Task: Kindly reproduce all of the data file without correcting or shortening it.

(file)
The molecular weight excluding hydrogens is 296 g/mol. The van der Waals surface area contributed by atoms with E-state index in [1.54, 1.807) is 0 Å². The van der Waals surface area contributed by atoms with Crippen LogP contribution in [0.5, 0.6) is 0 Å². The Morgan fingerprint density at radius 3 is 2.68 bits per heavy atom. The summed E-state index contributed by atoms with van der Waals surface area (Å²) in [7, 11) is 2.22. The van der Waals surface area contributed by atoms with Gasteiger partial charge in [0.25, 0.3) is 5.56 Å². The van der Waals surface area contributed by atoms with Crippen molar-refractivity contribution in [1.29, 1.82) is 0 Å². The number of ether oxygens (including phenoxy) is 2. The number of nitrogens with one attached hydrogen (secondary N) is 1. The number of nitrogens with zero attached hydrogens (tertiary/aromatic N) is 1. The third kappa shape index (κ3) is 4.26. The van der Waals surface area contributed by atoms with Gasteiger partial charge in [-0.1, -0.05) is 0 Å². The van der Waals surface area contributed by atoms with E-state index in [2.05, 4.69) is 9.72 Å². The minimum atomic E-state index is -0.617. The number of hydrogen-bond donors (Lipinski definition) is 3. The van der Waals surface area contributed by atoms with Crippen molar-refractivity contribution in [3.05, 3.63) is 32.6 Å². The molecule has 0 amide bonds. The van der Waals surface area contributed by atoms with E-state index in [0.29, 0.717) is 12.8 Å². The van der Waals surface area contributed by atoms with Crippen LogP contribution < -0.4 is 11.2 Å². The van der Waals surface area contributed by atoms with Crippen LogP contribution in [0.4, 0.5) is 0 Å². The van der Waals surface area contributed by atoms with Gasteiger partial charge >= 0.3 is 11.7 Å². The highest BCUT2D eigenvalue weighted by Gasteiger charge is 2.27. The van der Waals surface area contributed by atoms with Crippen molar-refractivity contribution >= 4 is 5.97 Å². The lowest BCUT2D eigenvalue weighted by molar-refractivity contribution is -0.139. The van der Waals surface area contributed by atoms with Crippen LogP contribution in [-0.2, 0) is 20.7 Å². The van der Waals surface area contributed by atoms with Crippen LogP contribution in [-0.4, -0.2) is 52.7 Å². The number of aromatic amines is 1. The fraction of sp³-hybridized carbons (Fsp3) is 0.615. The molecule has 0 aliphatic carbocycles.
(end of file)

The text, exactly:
The molecular weight excluding hydrogens is 296 g/mol. The van der Waals surface area contributed by atoms with E-state index in [1.54, 1.807) is 0 Å². The van der Waals surface area contributed by atoms with Crippen LogP contribution in [0.5, 0.6) is 0 Å². The Morgan fingerprint density at radius 3 is 2.68 bits per heavy atom. The summed E-state index contributed by atoms with van der Waals surface area (Å²) in [7, 11) is 2.22. The van der Waals surface area contributed by atoms with Gasteiger partial charge in [0.25, 0.3) is 5.56 Å². The van der Waals surface area contributed by atoms with Crippen molar-refractivity contribution in [1.29, 1.82) is 0 Å². The number of ether oxygens (including phenoxy) is 2. The number of nitrogens with one attached hydrogen (secondary N) is 1. The number of nitrogens with zero attached hydrogens (tertiary/aromatic N) is 1. The third kappa shape index (κ3) is 4.26. The van der Waals surface area contributed by atoms with Gasteiger partial charge in [-0.1, -0.05) is 0 Å². The van der Waals surface area contributed by atoms with E-state index in [2.05, 4.69) is 9.72 Å². The minimum atomic E-state index is -0.617. The number of hydrogen-bond donors (Lipinski definition) is 3. The van der Waals surface area contributed by atoms with Crippen molar-refractivity contribution in [3.05, 3.63) is 32.6 Å². The molecule has 0 amide bonds. The van der Waals surface area contributed by atoms with E-state index in [0.29, 0.717) is 12.8 Å². The van der Waals surface area contributed by atoms with Crippen LogP contribution < -0.4 is 11.2 Å². The van der Waals surface area contributed by atoms with Crippen LogP contribution in [0.4, 0.5) is 0 Å². The van der Waals surface area contributed by atoms with Gasteiger partial charge >= 0.3 is 11.7 Å². The highest BCUT2D eigenvalue weighted by Gasteiger charge is 2.27. The van der Waals surface area contributed by atoms with Crippen molar-refractivity contribution >= 4 is 5.97 Å². The lowest BCUT2D eigenvalue weighted by molar-refractivity contribution is -0.139. The van der Waals surface area contributed by atoms with Crippen LogP contribution in [-0.2, 0) is 20.7 Å². The van der Waals surface area contributed by atoms with Crippen LogP contribution in [-0.4, -0.2) is 52.7 Å². The number of aromatic amines is 1. The fraction of sp³-hybridized carbons (Fsp3) is 0.615. The molecule has 0 aliphatic carbocycles.